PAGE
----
Occupation: Manager, Mannequin Boutique; Stylist
Her style: Vintage but not retro
Wearing vintage seems tricky. How do you keep things modern and not costume-y?
I don’t want people to know if I’m wearing vintage or current. I just mix it all up. I love big ’90s tops, and I’ll stick them with a current pant, like leather. I always say don’t go literal vintage. If you want to get a dress, make it modern with a different shoe.
Your posts on Mannequin’s Instagram show you styling many of the shop’s donations on yourself. You look like you’re having so much fun.
[Once, we got] a big donation of Escada trouser pants. They were all slightly different, and I stayed late that night trying them all on. As soon as I posted my pictures, a few of my main, younger customers came in here asking, “Where are those pants?”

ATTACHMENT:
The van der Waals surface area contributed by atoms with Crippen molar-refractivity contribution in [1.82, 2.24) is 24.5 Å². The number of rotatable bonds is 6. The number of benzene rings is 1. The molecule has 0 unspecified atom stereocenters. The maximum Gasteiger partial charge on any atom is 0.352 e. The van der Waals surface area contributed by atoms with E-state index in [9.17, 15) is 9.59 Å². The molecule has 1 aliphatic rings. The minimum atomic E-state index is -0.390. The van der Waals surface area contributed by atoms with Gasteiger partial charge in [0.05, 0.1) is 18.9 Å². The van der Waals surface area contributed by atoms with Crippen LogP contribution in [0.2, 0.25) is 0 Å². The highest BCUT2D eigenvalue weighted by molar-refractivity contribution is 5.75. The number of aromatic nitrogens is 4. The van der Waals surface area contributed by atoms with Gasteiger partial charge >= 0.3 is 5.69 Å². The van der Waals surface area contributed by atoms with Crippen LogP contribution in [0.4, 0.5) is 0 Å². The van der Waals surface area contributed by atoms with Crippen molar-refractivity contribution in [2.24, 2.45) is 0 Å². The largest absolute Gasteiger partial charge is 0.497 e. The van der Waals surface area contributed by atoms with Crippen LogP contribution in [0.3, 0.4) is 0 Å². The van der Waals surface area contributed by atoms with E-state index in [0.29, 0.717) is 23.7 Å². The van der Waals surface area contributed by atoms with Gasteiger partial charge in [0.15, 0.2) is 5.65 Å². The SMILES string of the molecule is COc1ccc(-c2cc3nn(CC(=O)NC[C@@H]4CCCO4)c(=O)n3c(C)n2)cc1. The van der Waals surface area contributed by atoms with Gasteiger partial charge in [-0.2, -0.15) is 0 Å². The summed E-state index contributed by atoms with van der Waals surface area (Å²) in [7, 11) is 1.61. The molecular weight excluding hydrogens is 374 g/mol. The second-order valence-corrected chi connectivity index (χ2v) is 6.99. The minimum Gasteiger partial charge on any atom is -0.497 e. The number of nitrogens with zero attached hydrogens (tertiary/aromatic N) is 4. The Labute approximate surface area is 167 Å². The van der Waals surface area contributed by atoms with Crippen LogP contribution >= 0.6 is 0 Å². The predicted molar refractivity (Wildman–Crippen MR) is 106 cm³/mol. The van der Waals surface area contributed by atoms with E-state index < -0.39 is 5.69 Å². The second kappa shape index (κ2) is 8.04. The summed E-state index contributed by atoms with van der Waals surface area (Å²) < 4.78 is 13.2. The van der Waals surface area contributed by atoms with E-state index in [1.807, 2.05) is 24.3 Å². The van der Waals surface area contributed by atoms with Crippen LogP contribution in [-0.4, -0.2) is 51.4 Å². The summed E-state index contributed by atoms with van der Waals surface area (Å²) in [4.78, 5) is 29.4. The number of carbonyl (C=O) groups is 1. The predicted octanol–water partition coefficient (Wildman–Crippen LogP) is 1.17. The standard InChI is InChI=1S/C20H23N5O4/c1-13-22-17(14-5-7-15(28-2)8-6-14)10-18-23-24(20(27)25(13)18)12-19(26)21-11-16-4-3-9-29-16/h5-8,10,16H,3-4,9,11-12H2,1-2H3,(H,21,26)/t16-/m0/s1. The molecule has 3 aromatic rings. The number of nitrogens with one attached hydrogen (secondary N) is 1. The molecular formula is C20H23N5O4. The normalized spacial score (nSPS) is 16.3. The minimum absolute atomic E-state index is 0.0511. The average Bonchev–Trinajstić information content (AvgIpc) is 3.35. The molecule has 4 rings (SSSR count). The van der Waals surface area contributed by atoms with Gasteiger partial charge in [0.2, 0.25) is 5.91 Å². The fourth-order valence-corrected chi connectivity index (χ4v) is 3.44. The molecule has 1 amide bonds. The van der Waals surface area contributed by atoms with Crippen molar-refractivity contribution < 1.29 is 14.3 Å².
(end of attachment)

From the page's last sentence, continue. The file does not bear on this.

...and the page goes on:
What else makes your stylist Spidey sense tingle?
I love vintage bags. The shape and detail are incredible. They’re so unique and they just don’t make them like that anymore.
For some people, vintage means the Mad Men era. You have a different take.
I always look accidentally ’80s, but I don’t mind. I just got a big white coat. I’ve been wearing my hair in a high ponytail. Leather, fur, and Doc Martens—you can walk through snow and puddles in them, they look amazing and last forever.
Us rank and file dressers look to stylists for inspiration. Who inspires you?
I get inspired by young people and really old people. There’s an Instagram called Advanced Style, which is all women 65 and up. It’s my favorite. They’re at a point in their lives where they’re so confident, and they’ll wear huge hats and capes. My favorite compliment ever was when someone told me I look like a punk version of Iris Apfel.